In high school photography class, back in the really old days where everyone shot film and used the darkroom (actually, access to the darkroom was why many people took photography), I met a friend who developed his transparencies and printed Cibachromes. I was instantly smitten. Ciba prints had this garish pop to them that rivaled the later Velvia film, and the colors just seemed more alive than prints made from any other process. They were also more archival. Oddly enough, I tended to print my Cibas down, so that the colors softer and more sedate, which gave them a contemplative feel.
In those years I was influenced by Robert Farber, Art Kane, Jay Maisel, Pete Turner, David Hamilton, Joel Meyerowitz, and others known for the highly saturated colors in their images or the grainy look. Farber was my strongest influence, particularly his book Moods, which was my bible. I started shooting with a UV filter coated with hairspray and pushing my Ektachrome two stops to achieve the same painterly look that he had. I loved the look.
With the passing of time, I moved away from photography. When I returned, I shot black and white large format film in the Group f/64 style, an entirely different approach from my high school years. This approach continued for some time until it was no longer tenable. The large format camera acted as an invitation for people to interrupt me while I worked, and I found it nearly impossible to mentally focus and photograph, even when photographing in remote areas. So I gave up photography, sold my large format gear, and walked away.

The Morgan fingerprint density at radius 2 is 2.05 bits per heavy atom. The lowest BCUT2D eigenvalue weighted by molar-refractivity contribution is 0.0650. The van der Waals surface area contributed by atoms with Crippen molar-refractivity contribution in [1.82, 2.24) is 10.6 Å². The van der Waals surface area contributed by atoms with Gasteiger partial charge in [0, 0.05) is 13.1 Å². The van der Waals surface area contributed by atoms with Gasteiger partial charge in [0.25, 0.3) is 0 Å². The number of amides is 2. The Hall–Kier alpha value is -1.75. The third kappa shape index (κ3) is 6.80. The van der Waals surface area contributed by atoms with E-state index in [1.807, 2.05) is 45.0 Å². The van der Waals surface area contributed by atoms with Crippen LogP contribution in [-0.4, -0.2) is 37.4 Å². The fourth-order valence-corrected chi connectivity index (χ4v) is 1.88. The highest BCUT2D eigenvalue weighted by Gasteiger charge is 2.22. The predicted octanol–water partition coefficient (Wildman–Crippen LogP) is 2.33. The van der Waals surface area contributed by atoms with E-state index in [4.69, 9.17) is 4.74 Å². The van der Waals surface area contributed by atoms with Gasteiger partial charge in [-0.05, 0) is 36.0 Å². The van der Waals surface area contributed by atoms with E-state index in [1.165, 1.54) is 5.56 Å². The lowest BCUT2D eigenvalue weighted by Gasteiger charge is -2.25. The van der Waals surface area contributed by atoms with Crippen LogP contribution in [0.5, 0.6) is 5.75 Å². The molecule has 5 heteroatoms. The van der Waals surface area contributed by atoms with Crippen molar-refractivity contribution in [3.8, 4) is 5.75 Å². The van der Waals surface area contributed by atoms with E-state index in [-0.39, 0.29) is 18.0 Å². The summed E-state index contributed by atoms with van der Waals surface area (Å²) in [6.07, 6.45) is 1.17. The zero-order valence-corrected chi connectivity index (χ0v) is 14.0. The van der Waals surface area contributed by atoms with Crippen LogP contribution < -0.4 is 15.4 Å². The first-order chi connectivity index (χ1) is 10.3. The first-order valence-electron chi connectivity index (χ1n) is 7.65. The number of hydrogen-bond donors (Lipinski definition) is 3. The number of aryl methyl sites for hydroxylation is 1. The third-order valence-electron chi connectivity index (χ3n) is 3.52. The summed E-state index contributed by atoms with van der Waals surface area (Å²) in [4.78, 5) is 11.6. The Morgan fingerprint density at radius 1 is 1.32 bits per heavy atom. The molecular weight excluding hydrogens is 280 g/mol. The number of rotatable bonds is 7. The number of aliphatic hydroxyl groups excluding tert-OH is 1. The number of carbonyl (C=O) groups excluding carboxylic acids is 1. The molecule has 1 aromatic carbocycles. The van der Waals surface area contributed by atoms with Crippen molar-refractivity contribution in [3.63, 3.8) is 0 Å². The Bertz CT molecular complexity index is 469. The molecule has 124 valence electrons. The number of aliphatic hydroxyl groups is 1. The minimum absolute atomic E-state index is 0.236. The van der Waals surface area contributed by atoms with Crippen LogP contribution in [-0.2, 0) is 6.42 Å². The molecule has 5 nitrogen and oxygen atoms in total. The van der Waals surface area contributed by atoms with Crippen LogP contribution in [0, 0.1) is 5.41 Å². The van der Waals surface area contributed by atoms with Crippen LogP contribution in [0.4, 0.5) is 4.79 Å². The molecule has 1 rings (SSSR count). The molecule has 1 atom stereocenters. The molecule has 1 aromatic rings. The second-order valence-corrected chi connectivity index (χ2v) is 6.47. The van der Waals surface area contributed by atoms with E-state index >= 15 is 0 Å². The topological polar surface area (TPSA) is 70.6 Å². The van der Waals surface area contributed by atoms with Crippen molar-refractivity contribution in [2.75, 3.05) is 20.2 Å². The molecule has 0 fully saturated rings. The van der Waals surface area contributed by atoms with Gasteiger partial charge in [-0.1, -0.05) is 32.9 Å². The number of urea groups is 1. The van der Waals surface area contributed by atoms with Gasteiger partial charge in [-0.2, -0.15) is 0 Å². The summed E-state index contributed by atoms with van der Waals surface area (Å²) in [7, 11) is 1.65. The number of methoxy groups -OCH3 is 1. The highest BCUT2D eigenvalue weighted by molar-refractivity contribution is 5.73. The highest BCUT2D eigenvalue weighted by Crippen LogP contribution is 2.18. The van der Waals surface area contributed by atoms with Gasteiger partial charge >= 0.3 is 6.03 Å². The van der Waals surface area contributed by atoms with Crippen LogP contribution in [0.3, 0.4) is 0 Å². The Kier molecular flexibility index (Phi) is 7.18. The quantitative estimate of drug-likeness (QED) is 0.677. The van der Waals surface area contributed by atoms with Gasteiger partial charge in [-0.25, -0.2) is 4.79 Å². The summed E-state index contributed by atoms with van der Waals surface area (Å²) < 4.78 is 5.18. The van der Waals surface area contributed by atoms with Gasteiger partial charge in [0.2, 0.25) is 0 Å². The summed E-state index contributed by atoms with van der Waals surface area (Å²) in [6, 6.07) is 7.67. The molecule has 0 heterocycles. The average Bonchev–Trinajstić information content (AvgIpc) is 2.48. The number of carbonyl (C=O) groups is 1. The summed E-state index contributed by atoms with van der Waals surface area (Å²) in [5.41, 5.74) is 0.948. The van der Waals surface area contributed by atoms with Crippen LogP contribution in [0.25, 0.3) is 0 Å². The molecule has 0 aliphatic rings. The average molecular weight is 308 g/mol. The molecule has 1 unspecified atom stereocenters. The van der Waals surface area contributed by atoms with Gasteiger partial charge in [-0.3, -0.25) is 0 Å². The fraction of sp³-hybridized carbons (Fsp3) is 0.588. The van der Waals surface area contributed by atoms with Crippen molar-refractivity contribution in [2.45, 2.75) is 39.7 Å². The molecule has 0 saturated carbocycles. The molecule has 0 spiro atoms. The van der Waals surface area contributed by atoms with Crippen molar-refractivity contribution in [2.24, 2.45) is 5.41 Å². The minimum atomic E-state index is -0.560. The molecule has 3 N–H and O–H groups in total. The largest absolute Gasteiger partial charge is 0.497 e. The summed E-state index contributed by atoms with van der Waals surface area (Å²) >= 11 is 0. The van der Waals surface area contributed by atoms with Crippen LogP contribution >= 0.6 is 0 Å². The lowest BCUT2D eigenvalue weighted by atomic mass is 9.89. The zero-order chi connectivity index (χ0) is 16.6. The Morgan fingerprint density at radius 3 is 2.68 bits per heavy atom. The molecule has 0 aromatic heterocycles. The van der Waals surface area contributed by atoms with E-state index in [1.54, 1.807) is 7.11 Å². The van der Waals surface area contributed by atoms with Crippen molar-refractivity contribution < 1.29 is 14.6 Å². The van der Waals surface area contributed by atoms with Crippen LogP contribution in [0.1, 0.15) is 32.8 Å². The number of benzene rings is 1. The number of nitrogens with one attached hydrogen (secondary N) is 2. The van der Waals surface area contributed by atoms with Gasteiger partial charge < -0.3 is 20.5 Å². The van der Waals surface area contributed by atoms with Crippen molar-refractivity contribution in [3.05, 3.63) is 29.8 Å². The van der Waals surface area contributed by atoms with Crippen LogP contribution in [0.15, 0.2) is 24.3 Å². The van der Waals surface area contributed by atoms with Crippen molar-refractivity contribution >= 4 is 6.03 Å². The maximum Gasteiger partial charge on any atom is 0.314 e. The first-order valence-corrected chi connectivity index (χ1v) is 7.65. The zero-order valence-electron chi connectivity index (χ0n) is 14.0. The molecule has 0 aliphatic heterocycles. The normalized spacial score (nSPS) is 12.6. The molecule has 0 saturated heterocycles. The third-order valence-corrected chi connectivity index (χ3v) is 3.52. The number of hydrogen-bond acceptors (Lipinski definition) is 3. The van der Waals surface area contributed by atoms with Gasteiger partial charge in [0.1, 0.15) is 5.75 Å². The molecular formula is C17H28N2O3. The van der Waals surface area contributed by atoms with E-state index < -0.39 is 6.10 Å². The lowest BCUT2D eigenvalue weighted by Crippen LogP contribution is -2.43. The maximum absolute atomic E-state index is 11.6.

But I didn’t walk far. Photography remained on my mind, and I continued to shoot with my iPhone 8, which is a surprisingly competent camera, though seeing the screen to compose in bright sunlight can be a challenge, and I thought that snapshots with the iPhone would satisfy me. Then I saw exhibitions by William Eggleston and Stephen Shore (the first time I’d seen original prints by either), and I knew I needed to return to photography. Eggleston’s dye transfer prints glowed on the wall, while Stephen Shore’s C-prints had a matter-of-fact quality to them that wasn’t matter-of-fact at all. I couldn’t help but see the brilliance in both artist’s work, and it was at that moment that I knew that I not only would return to photography but return to color.
Of course, contemporary photographers don't have to choose color, since digital cameras give the option of outputting in it or black and white. But I’m always guided by Brett Weston’s notion that too many choices create, rather than solve, problems (he was speaking specifically of lenses, but I think the broader principal also applies. He was always a fan of keeping photography as simple as possible). So, to learn or relearn color, I knew I had to commit to color.
How long will it take me to find my "color eye"? I don’t know, but I’ve already started.